Aquarian Age Vol. #3 -

Anime/Manga Reviews

Mania Grade: A-

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  • Audio Rating: B+
  • Video Rating: B+
  • Packaging Rating: A-
  • Menus Rating: B+
  • Extras Rating: A-
  • Age Rating: 12 & Up
  • Region: 2 - Europe
  • Released By: ADV Films UK
  • MSRP: 19.99
  • Running time: 100
  • Aspect Ratio: 1.85:1 Widescreen Letterbox
  • Disc Resolution: 480i/p (mixed/unknown)
  • Disc Encoding: MPEG-2
  • Series: Aquarian Age

Aquarian Age Vol. #3

By Bryan Morton     May 08, 2006
Release Date: November 21, 2005

Aquarian Age Vol. #3
© ADV Films UK

What They Say
Never underestimate the power of song.

It seems everyone is out to convert Kyouta, or to kill him. As Yoriko tests the seemingly limitless boundaries of her power, Kyouta slips into an ever-deeper morass of depression. Losing his musical muse seems to have destroyed him in ways a mystical archer just can't duplicate.

But after the latest attempt on his life, he finally gets the answers to his questions and learns the secrets of the ancient mystical war for domination. Determined to save Yoriko, he confronts her worst nightmares in a climatic battle where Darklore, Arayashiki, E.G.O. and Mindbreakers fight as one against Sarasvati and Benzaiten in an attempt to save a love and a world!

Episodes Comprise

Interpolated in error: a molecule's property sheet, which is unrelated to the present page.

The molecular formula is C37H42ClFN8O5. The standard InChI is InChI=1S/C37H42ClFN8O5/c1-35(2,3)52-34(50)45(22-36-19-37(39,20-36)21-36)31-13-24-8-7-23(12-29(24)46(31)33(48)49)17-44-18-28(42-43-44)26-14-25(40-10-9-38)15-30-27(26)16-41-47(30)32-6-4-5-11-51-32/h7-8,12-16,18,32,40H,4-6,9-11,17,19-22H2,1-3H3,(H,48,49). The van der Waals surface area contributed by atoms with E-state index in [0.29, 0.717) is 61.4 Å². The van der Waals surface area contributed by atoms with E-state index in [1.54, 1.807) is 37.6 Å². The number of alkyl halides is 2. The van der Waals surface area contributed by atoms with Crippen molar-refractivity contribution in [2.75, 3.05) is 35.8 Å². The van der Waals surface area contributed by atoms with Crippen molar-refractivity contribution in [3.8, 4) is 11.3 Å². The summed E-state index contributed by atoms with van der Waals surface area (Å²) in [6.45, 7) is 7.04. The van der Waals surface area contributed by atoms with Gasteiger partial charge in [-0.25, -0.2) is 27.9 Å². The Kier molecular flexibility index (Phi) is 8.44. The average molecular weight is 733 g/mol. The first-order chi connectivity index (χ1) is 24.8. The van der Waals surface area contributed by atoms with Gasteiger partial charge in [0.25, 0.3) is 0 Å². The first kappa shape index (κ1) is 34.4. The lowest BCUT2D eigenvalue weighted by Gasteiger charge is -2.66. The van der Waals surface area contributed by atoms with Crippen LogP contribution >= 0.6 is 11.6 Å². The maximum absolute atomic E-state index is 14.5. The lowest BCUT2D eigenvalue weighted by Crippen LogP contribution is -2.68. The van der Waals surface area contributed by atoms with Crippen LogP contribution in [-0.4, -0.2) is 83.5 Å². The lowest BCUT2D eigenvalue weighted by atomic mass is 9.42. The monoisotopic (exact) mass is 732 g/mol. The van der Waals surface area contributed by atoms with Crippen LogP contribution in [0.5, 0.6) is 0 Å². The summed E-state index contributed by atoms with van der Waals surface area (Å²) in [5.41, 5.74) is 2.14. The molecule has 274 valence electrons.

10 - Yellow-Green Suffering World
11 - Indigo-Green Vortex
12 - Faded-Red Conflict
13 - Pure-White Embrace

The Review!
Kyouta finds a number of allies in his fight to free Yoriko from Abuto's influence, but is even that enough to deal with Sarasvati's awesome power?

English 5.1 and Japanese 2.0 soundtracks are provided. I listened to Japanese track for most of the disc, which makes good use of the available channels for both effects and music. There doesn't seem to be as much use of background music this volume, which is a bit of a shame as what there is is very good. Dialogue is always clear and easy to make out. Spot-checking the English track reveals that the 5.1 mix makes good use of the rear channels to add a little extra depth to the sound. There were no obvious problems with either track.

In common with the US release, this disc is presented in 1.85:1 letterboxed format, and for the most part looks great, with clear, bright colours and no obvious problems. Unfortunately, using the zoom function to remove the borders on a 16:9 TV isn't an option if you're using subtitles, as part of the subtitles appear within the lower black border - a pet hate of mine as it negates the advantage of having a widescreen set. Two subtitle tracks are provided - a full English track, and a signs & songs option for those using the dub audio. Subtitles use ADV's usual yellow-on-black font, and are large and easy to read.